Book Review: “Crowdsourcing – Why the Power of the Crowd Is Driving the Future of Business” by Jeff Howe

The following was written by a reviewer named “M McDonald” in Amazon. I thought he did such a great job of summarizing the book, I couldn’t do a better job than copying it here and giving him the credit:

The book focuses on describing how to crowds are creating new sources of value than the specific ways to tap into that value. Chapters 1 through 5, the first half of the book, concentrates on providing examples of the crowd sourcing phenomenon. The second half focuses down on the impact of crowds to economic and business organization.

Chapter 1: The Rise of the Amateur – discusses the shifting balance between individuals with deep expertise and communities of interest. These differences and the increasing amateur access to information and collaboration are changing the playing field in multiple disciplines for the better.

Chapter 2: From So Simple a Beginning – traces the rise of crowd sourcing back to the open source software movement. Howe details the early history of open source software, an interesting tale, as well as its basic principles of self responsibility, community contribution, and breaking large problems into small units. Howe describes the start of Wikipedia, SETI and the USPTO’s use of open software approaches in the chapter.

Chapter 3: Faster, Cheaper, Smarter, Easier – looks at the results that come from employing diversity and crowds to solve complex problems. Examples here range from desktop publishing, viral video, and music. In each case, the shift from centralized to distributed production results in the transformation of markets and the creation of new opportunities.

Chapter 4: The Rise and Fall of the Firm – puts together the principles of the first three chapters and describes their collective impact on modern business and market structures. Howe uses readily accessible examples, like CincyMoms, to illustrate how open access; amateur interest and aggregating intelligence upset traditional markets and organizations. This chapter is well researched and may be the best of the book as it bridges between academic studies (Benkler’s “The Wealth of Networks’) with real life examples.

Chapter 5: The Most Universal Quality – discusses the role of diversity and the power of crowds to aggregate diversity to match or out perform experts in many different situations. This chapter is the most like the Wisdom of Crowds as Howe explains both socially and mathematically how a crowd of amateurs can be more accurate than an individual expert.

Chapter 6: What the Crowd Knows is an extension of Chapter 5 and concentrates on the channeling of crowd wisdom into collective wisdom through prediction markets and other types of solutions. The chapter also introduces the idea of Marketocracy as a means to find talent in a crowd based on their results rather than their resumes.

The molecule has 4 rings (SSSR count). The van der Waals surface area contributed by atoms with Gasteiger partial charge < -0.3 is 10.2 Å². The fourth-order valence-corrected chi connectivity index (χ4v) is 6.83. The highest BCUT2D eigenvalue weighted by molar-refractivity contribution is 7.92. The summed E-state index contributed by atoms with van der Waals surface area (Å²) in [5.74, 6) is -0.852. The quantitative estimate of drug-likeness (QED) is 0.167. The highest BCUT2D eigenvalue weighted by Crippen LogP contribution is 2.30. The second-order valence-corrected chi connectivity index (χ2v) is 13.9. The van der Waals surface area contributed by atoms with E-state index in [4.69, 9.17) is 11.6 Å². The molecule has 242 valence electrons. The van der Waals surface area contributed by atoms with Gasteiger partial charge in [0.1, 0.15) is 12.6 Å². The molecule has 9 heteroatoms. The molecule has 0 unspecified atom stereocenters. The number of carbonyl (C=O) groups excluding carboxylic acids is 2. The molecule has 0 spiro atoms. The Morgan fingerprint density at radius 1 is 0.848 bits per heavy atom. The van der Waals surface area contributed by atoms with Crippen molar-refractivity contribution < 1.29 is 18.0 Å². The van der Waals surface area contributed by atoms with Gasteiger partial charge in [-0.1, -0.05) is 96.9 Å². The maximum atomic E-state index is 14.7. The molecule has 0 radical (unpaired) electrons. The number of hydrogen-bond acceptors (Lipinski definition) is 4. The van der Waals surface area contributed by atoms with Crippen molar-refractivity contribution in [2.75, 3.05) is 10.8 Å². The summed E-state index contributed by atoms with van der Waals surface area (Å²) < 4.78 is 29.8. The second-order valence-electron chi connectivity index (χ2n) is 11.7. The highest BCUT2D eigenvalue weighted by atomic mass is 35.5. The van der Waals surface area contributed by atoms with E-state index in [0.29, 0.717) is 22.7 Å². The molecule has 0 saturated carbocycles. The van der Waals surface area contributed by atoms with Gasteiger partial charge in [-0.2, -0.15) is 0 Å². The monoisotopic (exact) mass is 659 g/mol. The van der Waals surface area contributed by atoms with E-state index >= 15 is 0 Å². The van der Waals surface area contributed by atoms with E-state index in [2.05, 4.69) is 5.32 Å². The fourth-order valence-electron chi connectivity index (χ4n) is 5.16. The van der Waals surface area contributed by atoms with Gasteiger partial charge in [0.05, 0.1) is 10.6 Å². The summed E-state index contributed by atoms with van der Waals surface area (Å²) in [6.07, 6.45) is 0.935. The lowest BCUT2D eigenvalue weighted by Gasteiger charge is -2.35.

Chapter 7: What the Crowd Creates focuses on the creative aspects of communities that require a different set of solutions to the aggregation of collective intelligence. These chapter discuses the notion of user-generated content and its dynamics based on tools, incentives, rewards, and ownership. It dives deep into the operation of iStock as an example of a company that harnesses the creations of a community.

Chapter 8: What the Crowd Thinks recognized the power of personal expression in terms of participatory decision making, reviews and visibility. Howe points out that about 10% of a community provides their opinions and views, setting the tone for the overall community. However those opinions operate as a significant filter for the community. BTW, Howe points out that Amazon reviews are an example of this – so welcome to the crowd. This chapter focuses on phenomenon such as American Idol and Digg as illustrations of crowd opinions.

Chapter 9: What the Crowd Funds is a short chapter that discusses the application of crowd sourcing principles to finance with applications such as peer-to-peer lending, micro-lending and Barak Obama’s appeal to large numbers of small individual donors.

Chapter 10: Tomorrow’s Crowd highlights the rise of the digital native and the fact that people growing up today expect to work more collaboratively than their parents. This chapter explores how this next generation works, multitasks and collaborates. These traits are largely explained through changes in the media industry, which makes sense since digital natives are currently the target audience in that market. It’s just a matter of time before they are the target audience in every market.

Chapter 11: Conclusion – the rules of Crowdsourcing summarizes the book, wrapping its ideas into a few simple and powerful rules:

1. Pick the right model from among collective intelligence, creation, voting, or funding.
2. Pick the right crowd from the participants to the people who will influence and usher the crowd.
3. Offer the right incentives to the crowd that are often expressed in recognition rather just money.
4. Keep the pink slips in the drawer – crowdsourcing is not outsourcing
5. The dumbness of crowds, or the benevolent dictator principle – crowds need leaders who influence
6. Keep it simple, break it down – give the crowd something each individual can work on, yet can aggregate into something great.
7. Remember Sturgeon’s Law – 90% of what is created is crap so you will need to allow the crowd to separate the cream from the crap
8. Remember the 10 percent, the antidote to Sturgeon’s law – related to #7 that the crow can do the sorting in a democratic and open forum better than the experts.
9. The community is always right
10. Ask not what the crowd can do for you, but what you can do for the crowd – a crowd forms and is most effective when it sis working on something it wants.